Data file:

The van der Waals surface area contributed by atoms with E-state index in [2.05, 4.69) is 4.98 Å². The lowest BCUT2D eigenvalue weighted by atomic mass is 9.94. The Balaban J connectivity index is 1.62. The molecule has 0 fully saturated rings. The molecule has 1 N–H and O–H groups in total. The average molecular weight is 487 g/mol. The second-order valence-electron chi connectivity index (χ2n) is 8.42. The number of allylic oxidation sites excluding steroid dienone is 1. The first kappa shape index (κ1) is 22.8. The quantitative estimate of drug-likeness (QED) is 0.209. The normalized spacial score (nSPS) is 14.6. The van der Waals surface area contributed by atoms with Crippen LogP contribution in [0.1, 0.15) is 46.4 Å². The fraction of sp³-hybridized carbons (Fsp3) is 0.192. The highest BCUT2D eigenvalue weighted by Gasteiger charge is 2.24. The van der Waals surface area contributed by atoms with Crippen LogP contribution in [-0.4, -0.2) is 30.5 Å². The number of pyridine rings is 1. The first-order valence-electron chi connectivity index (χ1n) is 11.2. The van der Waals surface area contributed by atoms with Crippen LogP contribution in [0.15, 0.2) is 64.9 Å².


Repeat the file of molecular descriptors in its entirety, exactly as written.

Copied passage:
The van der Waals surface area contributed by atoms with E-state index in [2.05, 4.69) is 4.98 Å². The lowest BCUT2D eigenvalue weighted by atomic mass is 9.94. The Balaban J connectivity index is 1.62. The molecule has 0 fully saturated rings. The molecule has 1 N–H and O–H groups in total. The average molecular weight is 487 g/mol. The second-order valence-electron chi connectivity index (χ2n) is 8.42. The number of allylic oxidation sites excluding steroid dienone is 1. The first kappa shape index (κ1) is 22.8. The quantitative estimate of drug-likeness (QED) is 0.209. The normalized spacial score (nSPS) is 14.6. The van der Waals surface area contributed by atoms with Crippen LogP contribution in [0.1, 0.15) is 46.4 Å². The fraction of sp³-hybridized carbons (Fsp3) is 0.192. The highest BCUT2D eigenvalue weighted by Gasteiger charge is 2.24. The van der Waals surface area contributed by atoms with Crippen LogP contribution in [-0.4, -0.2) is 30.5 Å². The number of pyridine rings is 1. The first-order valence-electron chi connectivity index (χ1n) is 11.2. The van der Waals surface area contributed by atoms with Crippen LogP contribution in [0.15, 0.2) is 64.9 Å².